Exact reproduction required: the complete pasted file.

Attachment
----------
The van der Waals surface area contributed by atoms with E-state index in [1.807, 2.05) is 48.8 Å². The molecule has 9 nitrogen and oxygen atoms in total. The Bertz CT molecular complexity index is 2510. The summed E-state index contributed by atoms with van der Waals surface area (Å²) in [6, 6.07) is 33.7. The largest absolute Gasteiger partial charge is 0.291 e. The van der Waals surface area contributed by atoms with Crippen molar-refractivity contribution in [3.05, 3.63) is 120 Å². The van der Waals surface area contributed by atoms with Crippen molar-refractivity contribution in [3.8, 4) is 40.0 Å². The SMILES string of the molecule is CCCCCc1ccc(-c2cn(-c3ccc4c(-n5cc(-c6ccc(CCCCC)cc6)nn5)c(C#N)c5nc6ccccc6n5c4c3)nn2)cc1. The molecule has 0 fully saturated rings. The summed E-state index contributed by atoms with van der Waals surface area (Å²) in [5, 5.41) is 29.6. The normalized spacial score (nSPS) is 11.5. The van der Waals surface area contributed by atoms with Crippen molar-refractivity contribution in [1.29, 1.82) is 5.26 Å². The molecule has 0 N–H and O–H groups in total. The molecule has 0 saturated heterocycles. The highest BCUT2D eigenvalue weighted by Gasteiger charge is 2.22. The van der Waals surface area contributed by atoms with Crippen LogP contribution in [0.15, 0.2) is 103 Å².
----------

The van der Waals surface area contributed by atoms with E-state index in [1.807, 2.05) is 48.8 Å². The molecule has 9 nitrogen and oxygen atoms in total. The Bertz CT molecular complexity index is 2510. The summed E-state index contributed by atoms with van der Waals surface area (Å²) in [6, 6.07) is 33.7. The largest absolute Gasteiger partial charge is 0.291 e. The van der Waals surface area contributed by atoms with Crippen molar-refractivity contribution in [3.05, 3.63) is 120 Å². The van der Waals surface area contributed by atoms with Crippen molar-refractivity contribution in [3.8, 4) is 40.0 Å². The SMILES string of the molecule is CCCCCc1ccc(-c2cn(-c3ccc4c(-n5cc(-c6ccc(CCCCC)cc6)nn5)c(C#N)c5nc6ccccc6n5c4c3)nn2)cc1. The molecule has 0 fully saturated rings. The summed E-state index contributed by atoms with van der Waals surface area (Å²) in [5, 5.41) is 29.6. The normalized spacial score (nSPS) is 11.5. The van der Waals surface area contributed by atoms with Crippen molar-refractivity contribution in [1.29, 1.82) is 5.26 Å². The molecule has 0 N–H and O–H groups in total. The molecule has 0 saturated heterocycles. The highest BCUT2D eigenvalue weighted by Gasteiger charge is 2.22. The van der Waals surface area contributed by atoms with Crippen LogP contribution in [0.15, 0.2) is 103 Å².